Walking? Going slow when he’s able to go fast? Is this laziness? No, Windhorst says, it’s James recognizing that his team cannot compete without him on the floor. James knows that the Cavaliers are sunk without him, so he does what he can to make sure he’s always there. He’s constantly dealing with the brink of exhaustion, all so that, in a game’s biggest moments, he’s available with some energy left to do what it takes to get his team the win.

And that—the idea that he’s always on the knife’s edge of being too tired to go on—is what makes the end of the article so fascinating. Windhorst writes, in the second-to-last paragraph, that “Over the course of games, playoff series and even playoff runs, these little [saved pockets of energy] often add up. It isn’t unusual to see James show fatigue at stretches during games, especially in the fourth quarter. Second Spectrum data shows that’s when he runs the slowest, at 3.4 mph on average. So that when he needs something extra, he has it.” Almost immediately thereafter, he quotes Tyronn Lue, the Cavaliers head coach, saying, “[LeBron] gets tired after the game, but not during the game. I think it’s his mental toughness. Not giving in to fatigue is a big part of who he is.”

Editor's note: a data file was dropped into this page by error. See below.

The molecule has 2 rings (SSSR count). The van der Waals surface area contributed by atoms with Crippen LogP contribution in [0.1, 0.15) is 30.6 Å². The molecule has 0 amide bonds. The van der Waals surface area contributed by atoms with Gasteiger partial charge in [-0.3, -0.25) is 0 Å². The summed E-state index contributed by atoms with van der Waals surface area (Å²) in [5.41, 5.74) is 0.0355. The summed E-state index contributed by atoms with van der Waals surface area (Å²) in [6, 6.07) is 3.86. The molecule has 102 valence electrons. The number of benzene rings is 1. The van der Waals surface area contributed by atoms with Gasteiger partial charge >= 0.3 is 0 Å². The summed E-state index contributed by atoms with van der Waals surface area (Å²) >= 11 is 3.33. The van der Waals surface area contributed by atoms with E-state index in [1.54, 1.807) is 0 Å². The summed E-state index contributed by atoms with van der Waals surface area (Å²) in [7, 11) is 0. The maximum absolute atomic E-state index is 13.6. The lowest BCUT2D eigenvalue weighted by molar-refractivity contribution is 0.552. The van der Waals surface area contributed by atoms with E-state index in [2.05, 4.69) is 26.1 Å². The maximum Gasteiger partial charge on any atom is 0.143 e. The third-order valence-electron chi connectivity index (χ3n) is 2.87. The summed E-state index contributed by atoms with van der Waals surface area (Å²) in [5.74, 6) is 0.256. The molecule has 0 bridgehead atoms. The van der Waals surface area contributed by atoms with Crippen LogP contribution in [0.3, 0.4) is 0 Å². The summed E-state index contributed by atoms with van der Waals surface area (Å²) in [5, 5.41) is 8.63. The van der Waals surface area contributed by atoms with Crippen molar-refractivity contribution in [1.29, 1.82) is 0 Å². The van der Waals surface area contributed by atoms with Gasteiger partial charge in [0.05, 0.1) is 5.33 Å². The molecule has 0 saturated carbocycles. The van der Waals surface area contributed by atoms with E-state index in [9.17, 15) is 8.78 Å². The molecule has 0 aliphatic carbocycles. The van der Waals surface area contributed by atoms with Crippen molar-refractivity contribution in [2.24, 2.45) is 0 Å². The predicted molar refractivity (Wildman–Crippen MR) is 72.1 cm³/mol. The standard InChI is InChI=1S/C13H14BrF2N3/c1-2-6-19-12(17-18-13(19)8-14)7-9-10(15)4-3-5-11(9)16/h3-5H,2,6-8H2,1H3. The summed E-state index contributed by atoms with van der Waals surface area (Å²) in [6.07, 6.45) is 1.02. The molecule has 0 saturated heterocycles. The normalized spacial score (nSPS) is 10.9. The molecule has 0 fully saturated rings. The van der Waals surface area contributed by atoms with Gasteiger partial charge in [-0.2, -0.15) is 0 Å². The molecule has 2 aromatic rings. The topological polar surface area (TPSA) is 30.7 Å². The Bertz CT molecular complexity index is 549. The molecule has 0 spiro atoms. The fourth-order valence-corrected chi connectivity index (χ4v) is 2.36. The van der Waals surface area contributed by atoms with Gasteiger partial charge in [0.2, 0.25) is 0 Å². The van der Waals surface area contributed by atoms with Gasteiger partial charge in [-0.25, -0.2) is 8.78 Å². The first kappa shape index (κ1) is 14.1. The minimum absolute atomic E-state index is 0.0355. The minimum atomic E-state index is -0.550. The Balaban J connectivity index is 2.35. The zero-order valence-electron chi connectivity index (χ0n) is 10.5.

Did you see it?

Windhorst: “It isn’t unusual to see James show fatigue at stretches during games.”

Lue: “He gets tired after the game, but not during the game.”

Which is it? What’s going on here?